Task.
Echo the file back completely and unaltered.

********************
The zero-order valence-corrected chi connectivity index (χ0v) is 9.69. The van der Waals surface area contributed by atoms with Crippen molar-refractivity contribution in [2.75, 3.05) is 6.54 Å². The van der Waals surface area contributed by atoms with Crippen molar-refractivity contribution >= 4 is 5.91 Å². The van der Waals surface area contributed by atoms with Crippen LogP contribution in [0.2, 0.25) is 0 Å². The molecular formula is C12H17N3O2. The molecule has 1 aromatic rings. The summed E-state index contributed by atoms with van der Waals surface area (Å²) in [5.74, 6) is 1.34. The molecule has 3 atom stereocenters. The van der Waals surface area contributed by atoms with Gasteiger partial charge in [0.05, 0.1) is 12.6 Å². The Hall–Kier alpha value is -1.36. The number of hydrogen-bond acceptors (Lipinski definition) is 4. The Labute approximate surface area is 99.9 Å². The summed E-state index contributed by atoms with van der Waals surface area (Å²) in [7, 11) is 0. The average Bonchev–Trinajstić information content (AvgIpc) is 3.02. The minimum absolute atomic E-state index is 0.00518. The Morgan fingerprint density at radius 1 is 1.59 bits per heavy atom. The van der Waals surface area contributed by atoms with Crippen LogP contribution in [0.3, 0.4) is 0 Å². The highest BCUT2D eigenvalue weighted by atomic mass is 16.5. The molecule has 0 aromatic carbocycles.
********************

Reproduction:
The zero-order valence-corrected chi connectivity index (χ0v) is 9.69. The van der Waals surface area contributed by atoms with Crippen molar-refractivity contribution in [2.75, 3.05) is 6.54 Å². The van der Waals surface area contributed by atoms with Crippen molar-refractivity contribution >= 4 is 5.91 Å². The van der Waals surface area contributed by atoms with Crippen LogP contribution in [0.2, 0.25) is 0 Å². The molecular formula is C12H17N3O2. The molecule has 1 aromatic rings. The summed E-state index contributed by atoms with van der Waals surface area (Å²) in [5.74, 6) is 1.34. The molecule has 3 atom stereocenters. The van der Waals surface area contributed by atoms with Gasteiger partial charge in [0.05, 0.1) is 12.6 Å². The Hall–Kier alpha value is -1.36. The number of hydrogen-bond acceptors (Lipinski definition) is 4. The Labute approximate surface area is 99.9 Å². The summed E-state index contributed by atoms with van der Waals surface area (Å²) in [7, 11) is 0. The average Bonchev–Trinajstić information content (AvgIpc) is 3.02. The minimum absolute atomic E-state index is 0.00518. The Morgan fingerprint density at radius 1 is 1.59 bits per heavy atom. The van der Waals surface area contributed by atoms with Crippen LogP contribution in [0.3, 0.4) is 0 Å². The highest BCUT2D eigenvalue weighted by atomic mass is 16.5. The molecule has 0 aromatic carbocycles.